Remembrance Day 2019

The 11th of November marks the anniversary of the armistice which ended the First World War, on the same day in 1918. Today the United Kingdom, Commonwealth nations and our partners around the world will honour the sacrifices of those who gave their lives in that terrible war and other conflicts since.

As part of these commemorations Cdr. Kay Burbidge RN, Commissioner’s Representative and Commander British Forces in BIOT, has laid a wreath at the small War Graves cemetery on Diego Garcia bearing the following message from Commissioner Ben Merrick:

“In memory of all service personnel who have suffered and made the ultimate sacrifice in time of conflict. Our particular thoughts for those who had served on or were connected to BIOT.”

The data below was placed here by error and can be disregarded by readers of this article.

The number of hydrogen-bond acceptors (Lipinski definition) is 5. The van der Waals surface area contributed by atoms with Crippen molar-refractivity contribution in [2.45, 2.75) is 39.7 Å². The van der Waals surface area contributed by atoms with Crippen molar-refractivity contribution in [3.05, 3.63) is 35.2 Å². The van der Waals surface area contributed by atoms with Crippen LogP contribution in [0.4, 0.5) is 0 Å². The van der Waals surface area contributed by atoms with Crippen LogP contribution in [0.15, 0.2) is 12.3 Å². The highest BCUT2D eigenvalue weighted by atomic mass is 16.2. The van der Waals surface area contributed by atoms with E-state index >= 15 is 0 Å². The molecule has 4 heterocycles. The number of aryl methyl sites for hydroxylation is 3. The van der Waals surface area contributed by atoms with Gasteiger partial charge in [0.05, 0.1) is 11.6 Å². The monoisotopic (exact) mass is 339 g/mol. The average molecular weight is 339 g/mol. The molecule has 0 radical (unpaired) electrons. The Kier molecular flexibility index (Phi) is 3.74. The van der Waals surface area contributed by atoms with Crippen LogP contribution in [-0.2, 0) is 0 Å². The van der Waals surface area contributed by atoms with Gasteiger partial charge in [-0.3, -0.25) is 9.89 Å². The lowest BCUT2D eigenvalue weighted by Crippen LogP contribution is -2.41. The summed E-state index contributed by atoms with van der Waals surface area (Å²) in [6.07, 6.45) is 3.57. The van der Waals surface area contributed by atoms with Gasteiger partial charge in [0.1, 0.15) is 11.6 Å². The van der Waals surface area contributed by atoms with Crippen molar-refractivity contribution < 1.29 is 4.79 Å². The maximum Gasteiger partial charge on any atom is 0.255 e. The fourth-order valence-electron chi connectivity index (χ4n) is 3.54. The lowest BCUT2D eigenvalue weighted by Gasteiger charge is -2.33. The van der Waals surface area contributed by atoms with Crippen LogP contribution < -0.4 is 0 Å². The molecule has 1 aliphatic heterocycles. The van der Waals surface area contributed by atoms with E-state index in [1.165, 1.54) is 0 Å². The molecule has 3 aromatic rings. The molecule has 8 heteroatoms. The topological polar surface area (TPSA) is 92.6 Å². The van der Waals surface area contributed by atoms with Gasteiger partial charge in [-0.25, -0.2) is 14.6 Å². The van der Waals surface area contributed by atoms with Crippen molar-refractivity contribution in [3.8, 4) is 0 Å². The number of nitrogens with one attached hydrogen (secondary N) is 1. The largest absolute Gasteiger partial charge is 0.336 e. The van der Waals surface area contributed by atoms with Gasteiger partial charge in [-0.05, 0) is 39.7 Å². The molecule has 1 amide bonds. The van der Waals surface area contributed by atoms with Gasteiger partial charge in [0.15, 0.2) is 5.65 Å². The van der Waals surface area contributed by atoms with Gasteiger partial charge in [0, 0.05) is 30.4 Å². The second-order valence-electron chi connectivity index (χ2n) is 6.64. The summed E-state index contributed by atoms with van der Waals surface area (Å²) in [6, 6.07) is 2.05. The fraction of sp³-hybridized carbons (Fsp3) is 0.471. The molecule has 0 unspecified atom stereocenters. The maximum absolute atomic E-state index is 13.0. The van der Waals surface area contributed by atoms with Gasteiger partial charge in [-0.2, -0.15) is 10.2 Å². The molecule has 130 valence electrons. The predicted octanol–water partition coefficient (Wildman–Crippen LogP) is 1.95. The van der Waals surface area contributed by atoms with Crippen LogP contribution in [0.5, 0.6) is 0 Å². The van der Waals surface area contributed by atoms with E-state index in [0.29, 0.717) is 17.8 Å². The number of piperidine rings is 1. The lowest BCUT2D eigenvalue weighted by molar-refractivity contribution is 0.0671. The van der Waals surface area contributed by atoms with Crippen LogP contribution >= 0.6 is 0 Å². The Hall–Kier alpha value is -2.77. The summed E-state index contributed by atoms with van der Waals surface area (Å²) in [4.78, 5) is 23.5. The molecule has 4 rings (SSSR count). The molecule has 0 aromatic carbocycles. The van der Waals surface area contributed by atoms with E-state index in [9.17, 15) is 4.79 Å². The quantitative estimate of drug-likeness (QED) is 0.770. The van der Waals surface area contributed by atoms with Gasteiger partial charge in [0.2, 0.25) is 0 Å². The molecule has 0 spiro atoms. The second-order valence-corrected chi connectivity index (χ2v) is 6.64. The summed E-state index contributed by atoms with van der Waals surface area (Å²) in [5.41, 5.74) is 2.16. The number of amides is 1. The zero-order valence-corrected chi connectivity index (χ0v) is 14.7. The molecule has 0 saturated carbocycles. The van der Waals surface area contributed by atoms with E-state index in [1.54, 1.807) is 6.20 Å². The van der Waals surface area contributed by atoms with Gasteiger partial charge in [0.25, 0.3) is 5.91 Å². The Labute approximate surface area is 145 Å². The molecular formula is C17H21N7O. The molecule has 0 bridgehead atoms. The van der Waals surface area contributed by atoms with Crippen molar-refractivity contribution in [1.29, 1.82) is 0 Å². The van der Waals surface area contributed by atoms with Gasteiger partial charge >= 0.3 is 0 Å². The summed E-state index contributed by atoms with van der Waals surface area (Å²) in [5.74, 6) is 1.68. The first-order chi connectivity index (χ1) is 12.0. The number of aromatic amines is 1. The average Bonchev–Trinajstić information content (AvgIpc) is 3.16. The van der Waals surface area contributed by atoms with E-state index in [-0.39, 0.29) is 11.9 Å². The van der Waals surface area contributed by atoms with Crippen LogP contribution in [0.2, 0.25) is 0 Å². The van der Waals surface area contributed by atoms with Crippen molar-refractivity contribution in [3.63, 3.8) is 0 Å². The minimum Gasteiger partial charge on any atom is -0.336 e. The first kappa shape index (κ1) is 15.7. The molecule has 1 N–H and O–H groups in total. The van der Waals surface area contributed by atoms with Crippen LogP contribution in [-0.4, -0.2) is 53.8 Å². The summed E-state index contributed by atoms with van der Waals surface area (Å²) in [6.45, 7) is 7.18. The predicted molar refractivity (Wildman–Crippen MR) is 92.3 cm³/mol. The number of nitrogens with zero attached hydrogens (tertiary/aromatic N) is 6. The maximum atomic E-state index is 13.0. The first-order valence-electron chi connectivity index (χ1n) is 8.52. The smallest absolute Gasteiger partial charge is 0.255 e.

BIOT in the World Wars

Due to the lack of radio communication links with Britain, it took months for the small garrison in Diego Garcia to receive notification that the First World War had commenced. They were certainly unaware of it when, on the 5th of October 1914, the German raider ship SMS Emden pulled in to the island. The ship remained there for a week for repairs and to restock on coal, and then departed to continue its attacks on other vessels.

In 1942, the British opened RAF Station Diego Garcia and established an advanced flying boat unit at the East Point Plantation. Both Catalina and Sunderland aircraft were flown during the course of World War II in search of Japanese and German submarines and surface raiders. The wreck of a Catalina, nicknamed Katie, still sits on the edge of the plantation, near where it washed ashore during a storm in 1944. Two 6-inch naval guns were also installed at Cannon Point to defend the island, manned by Mauritian and Indian troops. Nine members of these units are buried in a Commonwealth war graves cemetery at Pointe Marianne on Diego Garcia.